What Millennials Can Learn From the Baby Boomer Legacy
Millennials have received the lion’s share of attention on PolicyMic. Yet, Baby Boomers are arguably the most influential, dynamic and productive group of people in the U.S. at this time in history.
Baby Boomers are described as those born from 1946 to 1964; the total number of births during this period was 79 million. The Baby Boomer generation is most often affiliated with Woodstock and the Vietnam War. It is the generation that gave us our last three presidents and a huge majority of current senior government officials and business executives.
Baby Boomer Magazine posted the following facts about BB’s earlier this year.
1) They have more discretionary income than any other group in America.
2) They control 70% of the total net worth of American households, totaling $7 trillion.
3) They own 80% of all savings and loan associations.
4) They are not fanatically loyal to brands.
5) They watch more TV than any other group.
6) They read more newspapers than any other group.
7) They account for 40% of total consumer demand in the U.S.
Considering that over 20% of Americans are Baby Boomers, and most are at least 50-years-old, it is not surprising that they have accumulated the most wealth. But, how do you assess the non-economic achievements of this generation? For sure, it has been a mixed bag.
Many Baby Boomers are free thinkers and most were liberal politically when they were young. If you doubt this latter observation, watch film clips of anti-war demonstrations in the 60’s and 70’s and civil rights protests during the same period. Baby Boomers were very active in their youth and often exercised their First Amendment rights to protest inequality and demand change.
The Vietnam War had the greatest impact on Baby Boomers, as 58,000 American soldiers lost their lives and 350,000 were injured. It was a depressing time when men counted the days until their draft deferrals would expire, and they would be required to report for a physical, the precursor to being conscripted into the military. The war hardened Baby Boomer perspectives about life and death, military conflict, occupation of foreign countries and the draft. Thankfully, the U.S. has eschewed any thought of re-instituting the draft system to replenish the ranks of the military since the Vietnam War.
At about the same time, the Cold War kicked into high gear. It resulted in huge capital expenditures for military armaments and weapons of mass destruction that greatly affected economic conditions just as they have today. I can still remember the feeling of hopeless that pervaded the country during this time as Americans considered the possibility of worldwide Armageddon from a nuclear exchange with the Soviet Union.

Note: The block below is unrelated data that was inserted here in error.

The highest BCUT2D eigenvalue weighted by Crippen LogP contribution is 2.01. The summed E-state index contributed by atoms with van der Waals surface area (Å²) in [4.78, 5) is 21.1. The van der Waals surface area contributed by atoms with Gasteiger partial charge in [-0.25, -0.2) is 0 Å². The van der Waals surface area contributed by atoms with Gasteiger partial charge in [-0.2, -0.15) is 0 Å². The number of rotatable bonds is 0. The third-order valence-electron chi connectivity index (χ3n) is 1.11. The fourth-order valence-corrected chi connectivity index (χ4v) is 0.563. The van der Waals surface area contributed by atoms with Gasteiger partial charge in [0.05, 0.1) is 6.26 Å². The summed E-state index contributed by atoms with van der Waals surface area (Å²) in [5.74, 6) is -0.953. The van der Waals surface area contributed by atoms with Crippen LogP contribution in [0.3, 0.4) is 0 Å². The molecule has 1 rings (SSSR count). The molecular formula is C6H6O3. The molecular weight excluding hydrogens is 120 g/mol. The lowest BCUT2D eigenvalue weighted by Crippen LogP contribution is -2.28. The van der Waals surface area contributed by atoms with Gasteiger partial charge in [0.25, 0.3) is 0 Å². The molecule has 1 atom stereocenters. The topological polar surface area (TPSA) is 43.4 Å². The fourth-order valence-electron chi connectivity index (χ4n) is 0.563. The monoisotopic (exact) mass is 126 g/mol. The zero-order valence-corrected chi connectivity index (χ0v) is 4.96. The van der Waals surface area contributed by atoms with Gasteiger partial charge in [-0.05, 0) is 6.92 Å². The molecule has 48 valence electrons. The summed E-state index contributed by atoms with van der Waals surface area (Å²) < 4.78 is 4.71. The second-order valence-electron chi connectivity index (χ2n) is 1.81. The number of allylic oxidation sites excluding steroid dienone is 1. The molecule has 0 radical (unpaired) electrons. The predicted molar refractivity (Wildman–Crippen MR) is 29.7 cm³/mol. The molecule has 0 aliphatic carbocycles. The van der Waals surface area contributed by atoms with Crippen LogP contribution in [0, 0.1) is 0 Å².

The BB generation had many positive moments and accomplishments. Education, at least among certain groups, became a national priority. BB’s became one of the most schooled groups in history. Civil rights advancements, inspired by Dr. Martin Luther King, Jr., were significant. Unfortunately, the work in this area has not yet been completed. And technically, Baby Boomers enjoyed as much advancement as any other group in history. In fact, Baby Boomers set the stage for the current high-tech era.
There were many setbacks over the past half-century that Baby Boomers are responsible for. To begin with, the values of the group are often criticized for causing many to develop unproductive attitudes and behavior patterns. For instance, the group is frequently said to be too materialistic, egotistical and self-centered and overly-anxious to assert its philosophies on others. Moreover, the group is currently split down the middle regarding social responsibility and generally helping fellow citizens. And finally, the group has attempted to spread democracy and other distinctly American values on people around the world creating a huge cultural schism between the U.S. and lesser-developed countries.
Looking back, some baby boomers have made huge missteps. Business people have disappointed America on a number of occasions driven by greed, ego and arrogance. I have been dumbfounded in several instances where, literally, billions of dollars were “invented” or stolen, and the perpetrators believed they could beat the system. In government, it is hard to ignore the terrible decisions made by our last president that led us to conflict in the Middle East. And most recently, we have been disappointed by the incompetent performance of our leaders, who are driven by power and ideology rather than a desire to make America a great place to live.
I do not believe the Baby Boomer generation will ever be lauded as the greatest group in American history, and yet, there is much to be proud of. Many of us have worked very hard and created a great life and legacy for our children. The majority of those who have been fortunate have given away huge chunks of their wealth to needy causes. In business and technology, great strides have been made.
I have confidence in the next group, who are beginning to assert themselves. It is a more complex and more transparent world in which millennials must prove themselves. I wish them peace and prosperous times as they succeed my generation.
Photo Credit: thinkpanama